Precarious employment in academia

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A large proportion of staff employed at Australia’s universities experience high levels of job insecurity and poor working conditions. Anyone who has ever been employed as a sessional/casual/contracted teacher or researcher will be familiar with some or all of the following stories: Not being paid for marking or attending lectures, nor compensated for hours spent replying to student emails. Having wages cut if a class is missed due to illness. Filling out fiddly casual timesheets in order to get paid. Little or no access to professional development. Short contracts with no long-term stability. Wages that fluctuate week to week. No access to a desk or computer facilities. Exclusion from staff meetings and decision-making processes. And the list goes on…

These kinds of stories differ depending on departmental and institutional contexts, but the overarching picture emerging about the casual workforce is one of dissatisfaction and uncertainty. And the proportion of casual academic staff is increasing. Sessional and casual employees make up the bulk of the academic workforce. A new study by Robyn May (2011) uses superannuation records from Unisuper to estimate that casual staff comprise 60 per cent of the academic workforce. The casual labour market is also highly gendered, with 57% of casual staff being women (May 2011: 6).

A recent study (Bexley et al. 2011) investigating the attitudes of academic employees points to some of the problems facing the Australian university workforce. The study received responses from over 5,500 university employees, including session and casual staff, across 20 Australian universities. While there isn’t the space here to outline all their key findings, here are a few of them:

  • Less than one third of academics believe their workload is manageable.
  • “60 per cent of early career staff are dissatisfied with their job security compared with less than one quarter of late career staff” (Bexley et al. 2011: xi).
  • “Close to 40 per cent of academics under 30 years of age plan to leave Australian higher education in the next five to ten years, with 13 to 18 per cent intending to leave in the immediate future.” (Bexley et al. 2011: xii).
  • Short-term and casual academics are typically assumed to be postgraduate students, however this is not the case: many “are already PhD qualified, and many work in roles that are ongoing in all but name. Nor are they predominantly young people, who may expect a period of insecure employment before moving into more permanent positions. Over half are aged over 40, and are therefore likely to have families and other adult responsibilities” (Bexley et al. 2011: 43).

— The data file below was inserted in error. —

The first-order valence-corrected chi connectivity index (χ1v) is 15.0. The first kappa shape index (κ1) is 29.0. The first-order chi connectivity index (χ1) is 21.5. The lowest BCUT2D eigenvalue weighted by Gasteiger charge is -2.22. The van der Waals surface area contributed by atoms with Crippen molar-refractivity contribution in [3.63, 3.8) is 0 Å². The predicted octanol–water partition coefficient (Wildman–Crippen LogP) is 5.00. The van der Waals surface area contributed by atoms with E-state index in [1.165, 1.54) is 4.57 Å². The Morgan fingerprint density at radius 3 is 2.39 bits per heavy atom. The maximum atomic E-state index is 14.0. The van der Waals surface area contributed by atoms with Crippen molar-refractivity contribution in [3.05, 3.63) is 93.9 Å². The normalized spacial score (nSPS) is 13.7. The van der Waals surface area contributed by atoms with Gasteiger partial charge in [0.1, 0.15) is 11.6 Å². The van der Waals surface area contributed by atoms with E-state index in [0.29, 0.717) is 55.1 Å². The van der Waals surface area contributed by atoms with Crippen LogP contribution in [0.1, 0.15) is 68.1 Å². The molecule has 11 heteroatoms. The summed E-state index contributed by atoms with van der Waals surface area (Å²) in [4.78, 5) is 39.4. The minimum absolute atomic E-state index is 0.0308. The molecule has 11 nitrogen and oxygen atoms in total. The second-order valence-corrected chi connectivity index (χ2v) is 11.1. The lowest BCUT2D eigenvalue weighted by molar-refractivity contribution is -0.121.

As May points out, the increasingly casualised workforce in Australian universities must be seen in the “context of wider economic, regulatory and labour market changes that have taken place over the last three decades” (May 2011: 2). While academia is certainly not the only industry to be affected by casualisation, the reported levels of dissatisfaction about working conditions is something that needs to be addressed. There are no easy answers to these difficult dilemmas. Improved funding for the higher education sector would help, but we also need to see institutional and structural changes to ensure fair working conditions for all university employees.

    ___________
    References
    Bexley, E. James, R. and Arkoudis, S. (2011) “The Australian academic profession in transition: Addressing the challenge of reconceptualising academic work and regenerating the academic workforce”, CSHE, Centre for the Study of Higher Education, report prepared for DEEWR.

    May, R. (2011) “Casualisation here to stay? The modern university and its divided workforce”, in Markey, R (Ed.), Dialogue Downunder, Refereed Proceedings of the 25th Conference of AIRAANZ. Auckland (available from: http://www.nteu.org.au).

    Further reading: http://www.unicasual.org.au/publications/external

    [Casual, sessional and contract staff reading this may be interested in sharing their work stories with the inquiry into insecure work in Australia, currently calling for submissions: http://securejobs.org.au/independent-inquiry-into-insecure-work-in-australia/]

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    3 Responses to “Precarious employment in academia”

    1. ana australiana (@ana_au_) Says:

      Thanks for this post!
      Life as a surplus/feral graduate has been pretty interesting for me. Apart from the chronic wage insecurity and extreme vulnerability to unfairness and bullying, there’s also that feeling of having to consider what all that academic training actually *meant*. And hoping to make it mean something more than the current funding tumult and labour rights fail…

      • doctorpen Says:

        thanks! I wrote this for something else but decided it was worthwhile posting here. :)

        Yeah, I’ve been through periods of “why did I bother with a phd?” too. But I didn’t start my thesis with the goal of an academic career anyway, so that doesn’t always bother me too much. But yes, what pisses me off the most is the anxiety and stress that comes with the insecure working conditions. Even being offered part-time for six months or a year would make a nice change from the string of short-term casual contracts. Being able to accrue holiday leave…what a luxury that would be! :)

    2. ana australiana (@ana_au_) Says:

      I had my first paid sick day since starting postgrad study in 2004 this year and it felt like some sort of massive scam ;)

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